It is reasonable to suggest that travel between islands was as much a fact of life during the Iron Age as it is up to the present day. This rather bland statement, however, belies the possibility of large changes in transportation technology, availability and cost over the two-and-a-half millennia separating the Iron Age from the present day. It must be noted that currently, with a transportation system geared around the use of the private automobile, travel between islands in Orkney is a very safe, but a time-consuming and expensive, proposition. While a few residents of the islands commute daily from a home on one island to work on another, these represent the exception rather than the rule in Orkney. As recently as the turn of the 20th century, with wider availability of small personal watercraft (and a lack of health and safety regulations), inter-island travel was likely much more common, albeit riskier than it currently is. The question then becomes, to what extent did water serve as a barrier to travel, or as a 'highway' for the same during the broch period? There is little archaeological evidence for boats, or related lines of evidence that could help us infer the importance of boats, such as bones from deep-sea fishing activities. To try and model the two possibilities (water = barrier vs water = highway) two cost surfaces were created, one with all water cells set to double the value of the land friction (i.e. 2). In the second instance all water cells were set to a friction of 0.5, rendering water travel half as costly as walking over level ground. Travelling 10km over the low-friction water would therefore be directly comparable in energy terms to travelling 5km over flat level ground, or 2.5km over the high-friction water. This permitted catchments to be defined that would be directly comparable, given the different frictions involved.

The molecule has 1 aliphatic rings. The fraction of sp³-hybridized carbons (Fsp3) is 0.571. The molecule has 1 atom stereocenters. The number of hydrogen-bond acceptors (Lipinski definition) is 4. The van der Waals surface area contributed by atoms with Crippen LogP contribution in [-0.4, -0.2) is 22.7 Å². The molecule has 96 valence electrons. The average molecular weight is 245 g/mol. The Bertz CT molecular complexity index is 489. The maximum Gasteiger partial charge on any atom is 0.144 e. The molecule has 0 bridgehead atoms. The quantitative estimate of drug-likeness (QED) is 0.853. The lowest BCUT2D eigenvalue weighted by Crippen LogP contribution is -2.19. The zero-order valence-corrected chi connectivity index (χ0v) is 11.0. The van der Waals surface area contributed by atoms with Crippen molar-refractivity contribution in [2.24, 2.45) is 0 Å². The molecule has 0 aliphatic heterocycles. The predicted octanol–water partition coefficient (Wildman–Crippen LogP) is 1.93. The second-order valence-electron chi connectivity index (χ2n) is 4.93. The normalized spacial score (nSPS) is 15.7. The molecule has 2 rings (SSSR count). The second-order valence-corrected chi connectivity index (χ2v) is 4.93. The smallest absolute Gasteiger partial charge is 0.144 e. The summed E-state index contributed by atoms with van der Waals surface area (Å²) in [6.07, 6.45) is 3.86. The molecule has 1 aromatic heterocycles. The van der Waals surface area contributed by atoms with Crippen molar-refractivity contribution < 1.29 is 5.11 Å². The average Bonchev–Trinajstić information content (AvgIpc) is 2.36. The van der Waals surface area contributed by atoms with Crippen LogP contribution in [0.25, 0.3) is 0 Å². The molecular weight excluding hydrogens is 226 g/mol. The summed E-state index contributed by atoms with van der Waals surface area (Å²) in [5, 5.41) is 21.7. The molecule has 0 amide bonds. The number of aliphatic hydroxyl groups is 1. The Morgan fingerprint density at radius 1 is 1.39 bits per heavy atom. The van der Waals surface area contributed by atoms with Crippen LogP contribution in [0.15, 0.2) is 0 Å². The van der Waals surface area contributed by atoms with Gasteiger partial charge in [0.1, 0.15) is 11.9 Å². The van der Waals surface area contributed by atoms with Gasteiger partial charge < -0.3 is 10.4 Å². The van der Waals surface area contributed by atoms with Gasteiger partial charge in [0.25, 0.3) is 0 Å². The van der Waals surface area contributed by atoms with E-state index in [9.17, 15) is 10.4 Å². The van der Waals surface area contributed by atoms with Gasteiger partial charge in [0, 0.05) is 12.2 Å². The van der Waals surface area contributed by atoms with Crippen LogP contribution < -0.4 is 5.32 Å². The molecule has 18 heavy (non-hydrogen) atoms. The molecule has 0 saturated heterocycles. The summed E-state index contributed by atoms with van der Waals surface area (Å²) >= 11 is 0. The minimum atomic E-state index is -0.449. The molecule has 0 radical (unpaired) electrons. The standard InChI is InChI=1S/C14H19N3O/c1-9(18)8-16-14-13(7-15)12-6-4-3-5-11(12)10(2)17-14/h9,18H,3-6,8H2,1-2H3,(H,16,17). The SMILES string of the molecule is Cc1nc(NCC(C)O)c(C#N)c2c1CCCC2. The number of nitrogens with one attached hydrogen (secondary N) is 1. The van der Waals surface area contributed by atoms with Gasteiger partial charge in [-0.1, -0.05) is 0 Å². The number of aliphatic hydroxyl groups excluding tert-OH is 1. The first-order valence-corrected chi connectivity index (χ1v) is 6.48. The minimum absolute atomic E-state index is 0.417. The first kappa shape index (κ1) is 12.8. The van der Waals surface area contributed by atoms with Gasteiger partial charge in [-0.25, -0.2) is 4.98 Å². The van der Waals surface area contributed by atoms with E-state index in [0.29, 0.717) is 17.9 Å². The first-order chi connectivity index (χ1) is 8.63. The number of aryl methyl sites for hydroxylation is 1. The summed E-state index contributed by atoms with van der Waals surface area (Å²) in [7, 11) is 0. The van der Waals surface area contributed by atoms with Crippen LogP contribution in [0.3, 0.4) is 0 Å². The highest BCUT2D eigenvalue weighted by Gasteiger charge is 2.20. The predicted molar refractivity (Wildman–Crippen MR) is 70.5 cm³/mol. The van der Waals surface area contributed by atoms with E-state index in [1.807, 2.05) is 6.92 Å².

The result was two cost surfaces largely based around topography. However, my research also seeks to investigate the location of Iron Age broch sites in terms of their visibility in the landscape. This was approached by generating a cumulative viewshed map for a set of 5000 points randomly distributed on the landscape within the altitude range of known and potential broch sites (<90m ASL). The cumulative viewshed was generated by the VISIBILITY function of Arc Workstation, with an observer offset of +1.5m, to simulate a human observer of roughly average height. This cumulative viewshed was added as additional sources of friction by multiplying these with the topographic cost surface. The result was a total of six cost surfaces, divided between high and low frictional values for water rasters, and designed to produce paths of least-energy cost, lowest visibility (or more precisely lowest observability), and highest observability. The multiplication relationship was selected over addition in order to avoid confounding high visibility with high topographic friction, that is, multiplication ensures that a highly visible cliff section is even more undesirable under the low-visibility friction regime, while preserving its topographic frictional effect in the high-visibility friction regime.